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December 20, 2016
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August 8, 2006
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October 6, 1977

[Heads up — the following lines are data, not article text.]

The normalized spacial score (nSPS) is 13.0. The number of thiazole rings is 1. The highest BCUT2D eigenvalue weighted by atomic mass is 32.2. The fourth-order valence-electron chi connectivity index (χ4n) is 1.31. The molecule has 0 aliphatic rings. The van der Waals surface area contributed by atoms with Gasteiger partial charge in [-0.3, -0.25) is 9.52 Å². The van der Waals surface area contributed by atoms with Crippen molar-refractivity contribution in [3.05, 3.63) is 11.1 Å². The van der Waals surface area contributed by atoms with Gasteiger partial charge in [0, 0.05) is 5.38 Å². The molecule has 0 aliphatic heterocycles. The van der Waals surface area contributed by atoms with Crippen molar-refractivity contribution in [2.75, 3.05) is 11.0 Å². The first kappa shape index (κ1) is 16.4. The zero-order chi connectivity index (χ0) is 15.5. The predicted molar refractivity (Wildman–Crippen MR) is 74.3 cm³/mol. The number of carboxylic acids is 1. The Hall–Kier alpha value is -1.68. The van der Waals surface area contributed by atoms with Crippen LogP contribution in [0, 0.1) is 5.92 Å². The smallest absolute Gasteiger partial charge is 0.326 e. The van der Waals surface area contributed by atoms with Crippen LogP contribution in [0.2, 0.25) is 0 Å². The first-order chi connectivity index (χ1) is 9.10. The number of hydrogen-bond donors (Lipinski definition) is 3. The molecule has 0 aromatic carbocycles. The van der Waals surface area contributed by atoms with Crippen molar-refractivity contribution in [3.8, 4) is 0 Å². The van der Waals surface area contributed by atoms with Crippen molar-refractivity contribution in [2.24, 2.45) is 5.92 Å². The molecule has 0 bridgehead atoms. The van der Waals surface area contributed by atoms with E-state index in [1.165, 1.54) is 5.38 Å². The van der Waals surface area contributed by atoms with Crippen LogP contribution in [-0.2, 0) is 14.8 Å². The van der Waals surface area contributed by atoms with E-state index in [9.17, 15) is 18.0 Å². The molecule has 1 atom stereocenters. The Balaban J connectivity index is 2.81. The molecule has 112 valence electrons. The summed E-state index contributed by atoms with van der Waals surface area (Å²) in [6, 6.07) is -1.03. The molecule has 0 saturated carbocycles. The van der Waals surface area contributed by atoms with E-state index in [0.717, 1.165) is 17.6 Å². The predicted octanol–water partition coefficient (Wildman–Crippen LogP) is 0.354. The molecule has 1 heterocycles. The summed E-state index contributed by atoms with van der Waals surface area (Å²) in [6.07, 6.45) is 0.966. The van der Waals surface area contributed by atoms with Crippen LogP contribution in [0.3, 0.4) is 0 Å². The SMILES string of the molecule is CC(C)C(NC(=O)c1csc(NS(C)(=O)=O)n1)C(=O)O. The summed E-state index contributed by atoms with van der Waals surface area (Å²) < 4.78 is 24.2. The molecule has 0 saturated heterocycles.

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1,11W 'AW 1,11W 'Aw 'Aw 1,11W 1,11W 'A 911 fir APPROVAL COMMENT A yy aw~ T ^NN'Y4~l~klaiWl7~c~cuac wv.,v~,v. .l iuirze cre{, CIA RD 9TOO975AO3O3OO RECOMMENDATION RETURN (Security Classification) Access to this document will be restricted to those approved for the following specific activities: NATIONAL INTELLIGENCE DAILY CABLE Thursday 6 October 1977 CG NIDC 77 233C L 0 1 NATIONAL SECURITY INFORMATION Unauthorized Disclosure Subject to Criminal Sanctions 0 MENEM& State Dept. review completed Top Secret 0 (Security Classification) AW Approved Adw For Release 2007/02/07 : CIA-RDP79T00975AO30300010 96-9 ? - - - ? A AW 25 25X1 Approved For Release 2007/02/07 : CIA-RDP79T00975AO30300010096-9 Approved For Release 2007/02/07 : CIA-RDP79T00975AO30300010096-9 Approved Fo National Intell' Daily Cable for Thursday, 6 October 1977 The NID Cable is for the purpose o inrorming senior US o icials. k5X1 CONTENTS ISRAEL-GUATEMALA: Possible Jet Sale Page 2 OPEC: Improved Port Conditions Page 2 YUGOSLAVIA: Career Rivalries Page 4 FRANCE: Majority Views on Left Rift Page 6 JAPAN: Handling of Hijack Criticized Page 7 CHINA: Oil Production Growth Page 8 PERU: Military-Political Cooperation Page 9 Nigeria Morocco Page 11 Approved Foti 25X1 Approved For Release 2007/02/07 : CIA-RDP79T00975AO30300010096-9 Approved For Release 2007/02/07 : CIA-RDP79T00975AO30300010096-9 Approved For Release 2007/02/07 : CIA-RDP79T00975A010300010096-9 ISRAEL-GUATEMALA: Possible Jet Sale //Israel reportedly is considering a sale of high-performance jet fighter aircraft to Guatemala, according to US Embassy sources in Mexico. Guatemala only recently re- quested fighter aircraft from the US.// In the past year, Guatemala has been seeking fighter aircraft from Italy as well as from Israel and the US. Italy reportedly offered to sell Guatemala 15 SF-260 aircraft, and Israel offered some ageing Super Mystere fighters. Last fall, the Guatemalans apparently decided that both packages were too expensive. The new interest in Israeli aircra t co- cnc:i es with ua ema a s request last month for five F-5E inter- ceptors and one F-5F trainer from the US. Israel may be offering its Mirage aircraft this time.// 1 71 Guatemala wants the $25-million US F-5 package to fill its air defense capabilities and is probably negotiat- ing with Israel in anticipation of a possible US refusal to sell the F-5. I IIn recent years, Israel has been Guatemala's major military supplier, providing transport aircraft, armored cars, small arms, and ammunition. 25X1 OPEC: Improved Port Conditions The unprecedented congestion in the ports of Middle East oil-producing countries since 1975 has eased con- siderably this year. At most ports, ships are encountering de- lays of 30 days or less, a vast improvement over the six- to Approve Approved For R seven-months waiting periods experienced Zast year. Surcharges and demurrage fees have been greatly reduced or eliminated from record ZeveZs of Zast year; damage to cargo also has been reduced. The improvement permits more orderly progress on de- velopment projects. The improvement in efficiency at the ports results mainly from the use of modern shipping technology--primarily roll-on/roll-off ships and containerships. The improvement is most evident at Jidda, where an estimated 25 percent of imports arrived by containerships in 1976. Similarly, roll-on/ roll-off ships--which only began calling at Jidda in late 1975--now deliver one-third of all imports through Jidda. Cargo amounting to 1.4 million tons was unloaded at the port during the first two months of 1977, an amount almost equal to the total cargo unloaded during all of 1974. Cargo-handling efficiency has also been raised, pri- marily through better management methods. In Iran and Saudi Arabia, for instance, the ministries in charge of ports have been reorganized, and incompetent officials have been replaced. Improvements in labor productivity have helped alleviate some problems. Foreign firms and laborers are being hired in increas- ing numbers to handle specific tasks--for example, organizing training programs, arranging cargo within storage areas, and designing custom forms. The performance of local workers is also being slowly upgraded. //The completion of several major port expansion projects as contributed to the reduction in congestion. Iran, Iraq, Saudi Arabia, and other oil producing states have had ex- tensive port development projects under way for the past sev- eral years. By 1985, these countries will have spent at least $15 billion on building new berths and warehouses, acquiring forklift trucks and other handling equipment, and otherwise improving facilities.// Another factor contributing to reduced port congestion in severa countries is a slowdown in the growth of imports. In Iran, for example, the volume of imports entering the country has remained essentially the same since late 1975. In Iraq, im- port volume in the first half of 1977 has actually fallen by about 15 percent. Approved For (Release 2007/02/07 : CIA-RDP79T00975t 030300010096-9 Approved Ff An important byproduct of reduced port congestion and more efficient cargo handling has been a lowering of import costs. At the height of congestion, government officials in Saudi Arabia estimated that damage to cargo left in open storage was driving up import costs at certain projects by 20 percent or more. Similarly, one business official in Iran stated that nearly 10 percent of the equipment that arrived last year was destroyed by rust before it could be put into operation. These problems still exist at all ports to some degree, especially in Iran, but the situation is no longer as serious as it was a year ago. The oil-producing countries still face internal dis- tribution problems. Their inland transport systems are antiquated and inadequately located for present-day needs. During the past three years, the highway and rail systems in Iran, Iraq, and Saudi Arabia have further deteriorated under the massive new import traffic. Iran, Iraq, and Saudi Arabia have drawn up ambitious development plans to remedy their internal transport problems. Between 1976 and 1980, these three countries together will spend about $10 billion on these facilities, triple the amount spent between 1971 and 1975. Most of the programs are focused on upgrading exist- ing net works and providing links to new industrial and mining centers. Except in Saudi Arabia, where highways have already been upgraded considerably, most internal transport projects are still in the design or early construction stages. By the mid--1980s, however, sufficient improvements should have been made to support the ambitious industrial development programs envisioned by these countries. //A resurgence of infighting within the Yugo- s av governmen over the post of defense minister is adversely affecting relationships among some of President Tito's subordi- nates and may also be a factor in the absence of Tito's wife from public view.// I //Defense Minister Nikola Ljubicic has long been reported lie for reassignment at the party congress next May. Last fall, a faction within the military high command moved to Approved Approved oust him and failed. Afterward, several senior officers--in- cluding Under Secretary of Defense Colonel General Djoko Jo- vanic--retired under a cloud.// //The officers involved drew their strength from their mem ership in an influential group of Serbian wartime partisans from the Lika region of Croatia. The Lika Serbs hold a disproportionately large number of key posts in the military hierarchy. Although their generation is heading into retirement, they are maneuvering to maintain influence as long as possible. Since Jovanic's departure, Admiral Branko Mamula, a deputy de- fense minister and commander of the navy, emerged as the Lika Serbs' candidate to succeed Ljubicic.// Communist Party's executive committee--appeared this summer. Dolanc once had aspirations to succeed Tito as party leader, but Edvard Kardelj--Tito's long-time confidant, who has made a surprising recovery from two operations for cancer--has re- portedly trimmed Dolanc's expectations. He now appears to want the Defense Ministry post as a holding position for the future. Competition between Admiral Mamula and Dolanc has become nasty.// /It may be that only Tito himself can stem the rivalry tor e ministry post before it spreads. He probably would like to do so without having to choose at this time be- tween his senior party subordinate, Dolanc, and Mamula, the standard-bearer of a powerful faction in the ministry. Tito could feel compelled to dampen the rivalry before he leaves on a trip to Paris and Lisbon next Wednesday. 25X1 25X1 Approved For Release 2007/02/07 : CIA-RDP79T0097PA030300010096-9 Approved Fo FRANCE: Majority Views on Left Rift The rift in the French Left Alliance over updatin g its Common Program has spurred the parties in the governing center-right coalition to rethink the assumptions of their electoral strategy and to determine how best they can exploit the Left's vulnerabilities. Except for the GaulZists, the par- ties are exercising extreme caution, fearing that by playing their hand too early they could give the Left an issue to rally around and divert attention from the Communist-Socialist feud. All government parties are also aware that whatever benefits may accrue to them from the near-breakdown of the Alliance, the poZZs still show that a majority of the French electorate still intends to vote for the Left opposition next March. In a letter to a meeting of Gaullist deputies Prime , Minister Barre noted last week that the divisions within the Left Alliance had "profoundly modified the political landscape." He made a discreet appeal to voters of all persuasions to sup- port the governing coalition and once a rain underscored tht-_ major campaign role he intends to play. These appeals must be read against the background of a three-year effort by President Giscard to reduce the strength of the Gaullists in the governing coalition and woo the support of moderate Socialists and Left Radicals. The Giscardians and Centrists are convinced that a process is under way by which the left and right blocs in France are being broken down. This fits in with Giscard's game plan, which foresaw that inherent contradictions within the Left would eventually lead to a split and that a consensus might then evolve around an enlarged center representing Giscard's "ad- vanced, liberal" society. I IThe Giscardians are probably hoping that the break they have been predicting for years has finally come and that the dispute in the Left will last until December, at which time it will be difficult for the Left to reorganize its campaign to maximum efficiency. Approved Approved Fc They are wisely taking nothing for granted, however, and are acting on the assumption that the Left will eventually agree to an electoral alliance and that the two sides will go into the March election in more or less their present form. Most speculation within the governing coalition apparently focuses on the possibilities for new combinations after the election. Gaullist leader Jacques Chirac and his party have pre- dictably chosen to interpret the break in the Left differently. The Gaullist line is that the political landscape has not fund- amentally changed; the Socialists, trapped in their "collectiv- ist, Marxist" option, have become the Gaullists' principal target. Chirac has called on Left Radical voters who have be- come disillusioned with the Left Alliance to rally to his party, but he has specifically excluded Socialist voters from his "strategy of welcome." I IThe Gaullists probably had little chance of attracting Socialist voters anyway, but by rejecting their votes in advance they differentiate themselves from the other parties in the governing coalition and hope to deny the Socialists any increased respectability they might gain from a break in the alliance. The Gaullists are concerned that a Socialist party freed from the Communists and returned to its fluid "catch-all" state might f t i o st par try to make serious inroads into the crucial centr d d . e the electorate that is still undeci JAPAN: Handling of Hijack Criticized I Widespread domestic criticism of Japan's tactics dur- z c Dne cent aircraft hijacking by Japanese Red Army terrorists has sparked dissension within the cabinet and political sniping at Prime Minister Fukuda. The episode is unlikely to become a major political problem, however, although Fukuda's opponents in the ruling party and the Diet will use it to attack Fukuda's leadership abilities. ITV,oblem in the cabinet reflects the attempt by t s some minis er government's handling of the incident. Although the Minister of Justice has taken official responsibility for the release of the prisoners and has resigned, criticism has centered on the government's agreement not to request the terrorists' ex- tradition if Algeria permitted the hijacked aircraft to land. e p to insulate themselves from criticism of the Approved For RoIease 2007/02/07 : CIA-RDP79T00975 Approved F Foreign Minister Hatoyama and other Foreign Ministry lurricial s have so far borne the brunt of the criticism for al- legedly giving in to the Algerians without formal cabinet ap- proval. The cabinet endorsed the decision after the fact, but Foreign Ministry officials maintain that they had tacit cabinet approval beforehand. I Aside from the effort by Fukuda's opponents to capi- on the incident, some of the attacks on the Foreign Min- istry have apparently been orchestrated by Chief Cabinet Secre- tary Sonoda, who is well known as an antagonist of the Foreign Ministry. I I Fukuda has sought to contain the controversy, despite is previous agreement with the Algerians, by attempting to open negotiations to return the hijackers. Failing that, the Japanese will undoubtedly stress that they have requested that the Alger- ians prevent the hijackers from leaving the country and ensure that the $6 million ransom not be diverted to terrorist coffers. Some members of the opposition may attack the government's be- havior in the Diet to embarrass Fukuda, but at this point the political contention seems likely to diminish as public atten- tion to the episode wanes. CHINA: Oil Production Growth I A Chinese crude oil production rose by only 10 percent e Zrst eight months of this year compared with the same period Zast year, according to the New China News Agency. This rate of increase indicates that crude oil production will be about 92 million tons this year. I Oil output rose by about 13 percent in 1975 and 1976. The average for 1960-1974 was at least 20 percent. The eight- month increase so far this year is down slightly from the 10.6- percent claim for the first half of the year. There are two apparent explanations for the decline in e growth of crude oil output, although it is not clear which has played the predominant role. The first is that growth in total demand has been declining. Exports have not increased during the last two years because of buyer resistance in Japan, and domestic consumption has been held back by the slow growth of the economy. Approved For Release 2007/02/07 : CIA-RDP79T00974A030300010096-9 I 25X1 Approved F4 The Chinese therefore may have been deliberately hold- ing ack crude production. Peking said as much in 1976, when it announced that crude productive capacity increased by 20 percent during the first half of that year while actual crude output in- creased by only 10 percent. because of equipment breakdowns, internal pipe corrosion, and leakage of sand into pumps. The other explanation is that the industry has been facing increasing technical problems. The leader of a Chinese technical delegation that recently toured US oil facilities said that existing Chinese oilfields are "problem--ridden." He indi- cated that some wells are operating only 25 percent of the time The growth rate at Ta-ching, which accounts for about half of China's oil production, appears to be leveling off. Growth at the next two largest fields, Sheng-li and Ta-kang, is much below past rates. The geology of Sheng-:Li and Ta-kang is unusually difficult, and most of the new wells must be drilled deeper than the 2,000 or 3,000 meters of the earlier wells. E The Chinese also announced a 24-percent increase in natural gas production during the first eight months of 1977. Current. output may be at an annual rate of about 80 billion cubic meters. Chinese industry is not benefiting fully from this gas because an estimated 80 percent of it is being produced in Szechwan Province, where there is no way to transport it to re- gions with the largest concentrations of industrial users. Talks with Japan on importing liquefaction plants to process Szechwan gas for transport are still in the preliminary is l t gas ura stage. Currently, the largest industrial use for na as a raw material for imported urea fertilizer complexes. PERU: Military-Political Cooperation //The head of Peru's military government, Pres- ident Mora es Bermudez, has apparently agreed to cooperate po- Zitically with Victor Haya de Za Torre, leader of the country's largest political party, the American Popular Revolutionary AZ- liance. Cooperation between the two figures could smooth the period leading to the national election scheduled for 1980.// Approved Fc r Release 2007/02/07 : CIA-RDP79T00975 030300010096-9 Approved The 84-year-old party leader's decision not to be a presidential candidate in 1980 because of his age probably con- tributed to Morales Bermudez' willingness to cooperate with APRA. The party has long played a major role in Peruvian poli- tics, but since 1930 the military has repeatedly conspired to keep Haya out of office. I 4The government's principle inducement for cooperation appears to be APRA's broad political base, particularly its strong ties to organized labor. Morales Bermudez will undoubtedly be obliged to impose some further unpopular austerity measures in order to obtain vi- tal credits from the International Monetary Fund and commercial foreign lenders to shore up Peru's troubled economy. Acceptance of these measures by APRA's labor rank-and-file could help avoid a repetition of the widespread demonstrations and protests that forced the government to back down from the austerity program it sought to implement last June. Approv Approved F Nigeria Nigeria has apparently decided on a new policy aimed , at stepping up economic pressure against South Africa to end apartheid. The Nigerian Government has reportedly directed that foreign firms contracting with the Defense Ministry must certify that they have no business or other affiliation with South Africa. It is unclear if this directive applies to other govern- ment ministries as well. I I In the first application of the new policy, Nigerian e en nistry officials told a US firm during recent negotia- tions for the sale of a communications vehicle that a South Africa boycott clause must be part of the contract. Obasanjo said Nigeria might initiate some sort of boycott action In a vaguely worded threat last August, Head of State Approved For Release 2007/02/07 : CIA-RDP79T00975AOP0300010096-9 Approved Fo against foreign firms that do business with both Nigeria and South Africa. Lagos already puts informal pressure on multina- tional firms in Nigeria to ceas nvestment in South Africa. Moroccan King Hassan dismissed his cabinet last ni ht g and asked Prime Minister Ahmed Osman to form a new one, accord- ing to an official communique. A cabinet reshuffle has been expected since parlia- mentary elections were held in June. The reshuffle is a prelude to the opening of Parliament later this month--the first time it will have met since the early 1970s. I IThe King, for cosmetic purposes, will probably appoint some members of opposition parties to non-sensitive cabinet positions. He is likely to keep old line loyalists in the sen- sitive posts. His policy is to divide and rule, and he will continue to make all important decisions. Approved Adr Approved For Release 2007/02/07 : CIA-RDP79T00975AO30300010096-9 Top Secret (Security Classification) 0 1 1 1 1 1 1 1 1 1 1 1 Top Secret (Security PE(dif gonQr Release 2007/02/07 : CIA-RDP79T00975AO30300010096-9